Dictionary of National Biography, 1885-1900/Fox, Charles (1810-1874)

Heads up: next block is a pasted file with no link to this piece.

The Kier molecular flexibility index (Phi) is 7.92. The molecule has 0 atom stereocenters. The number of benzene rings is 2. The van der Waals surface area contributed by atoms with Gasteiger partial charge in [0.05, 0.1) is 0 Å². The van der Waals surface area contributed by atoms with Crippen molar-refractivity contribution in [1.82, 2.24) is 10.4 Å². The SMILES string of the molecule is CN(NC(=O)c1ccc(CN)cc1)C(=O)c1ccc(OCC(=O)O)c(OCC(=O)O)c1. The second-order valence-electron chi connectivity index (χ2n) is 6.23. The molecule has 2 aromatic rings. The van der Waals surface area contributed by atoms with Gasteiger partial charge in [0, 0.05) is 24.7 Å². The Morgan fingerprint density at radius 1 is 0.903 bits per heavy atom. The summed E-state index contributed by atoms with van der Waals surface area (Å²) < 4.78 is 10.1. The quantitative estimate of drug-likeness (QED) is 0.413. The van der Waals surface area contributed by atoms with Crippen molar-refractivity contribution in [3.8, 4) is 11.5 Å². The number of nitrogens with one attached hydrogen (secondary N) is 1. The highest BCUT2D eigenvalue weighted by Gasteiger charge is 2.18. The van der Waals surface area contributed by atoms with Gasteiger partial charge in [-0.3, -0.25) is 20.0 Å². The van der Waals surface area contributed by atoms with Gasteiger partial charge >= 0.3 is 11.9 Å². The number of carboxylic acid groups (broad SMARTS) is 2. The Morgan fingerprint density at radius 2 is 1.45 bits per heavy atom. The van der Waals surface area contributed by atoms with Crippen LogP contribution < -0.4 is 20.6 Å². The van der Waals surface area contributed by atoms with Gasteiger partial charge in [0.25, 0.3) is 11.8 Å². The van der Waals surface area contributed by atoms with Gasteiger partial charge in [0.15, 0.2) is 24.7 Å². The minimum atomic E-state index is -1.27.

FOX, Sir CHARLES (1810–1874), engineer, youngest of four sons of Francis Fox, M.D., was born at Derby 11 March 1810. He was originally destined for his father's profession, but abandoned this intention as his taste for mechanics developed. He was deeply interested in the projected scheme for the Liverpool and Manchester railway, and at the age of nineteen he was articled to Captain Ericsson. With Ericsson he was engaged in designing and constructing the ‘Novelty’ engine, one of the three which competed at Rainhill in October 1829. He was also employed with Ericsson in experimenting with rotary engines. His mechanical talents having attracted the attention of Robert Stephenson, he was appointed by him one of the constructing engineers of the London and Birmingham railway. He designed the tunnel at Watford, and afterwards carried out the extension of the line from Camden Town to Euston Square. These works were wholly constructed within a covered way and retaining walls, thus realising for the first time the idea of a metropolitan railway. While engaged on this line Fox read a paper before the Royal Institution upon the correct principles of skew arches, which he had carried out in the works. The new mechanical departure was the development of these arches, not from the intrados or the extrados, but from a line midway between the two. Fox now entered into partnership with the contractor Bramah, and upon the retirement of the senior partner the firm assumed the title of Fox, Henderson, & Co. of London, Smethwick, and Renfrew. This firm was the first to carry out the manufacture of railway plant and stock upon a complete and systematic plan. Great improvements were effected in bridges, roofs, cranes, tanks, and railway wheels. Fox was the inventor of the system of four feet plates for tanks, combined with a very simple formula for calculating weight and contents. He also introduced the switch into railway practice, thus superseding the old sliding rail. Many improvements in iron structures were due to him, and in connection with his experiments upon links he read a paper before the Royal Society (March 1865) ‘On the Size of Pins for connecting Flat Links in the Chains of Suspension Bridges.’ From 1857 Fox practised in London as a civil and consulting engineer, with his two eldest sons, the firm still being known under the style of Sir Charles Fox & Sons.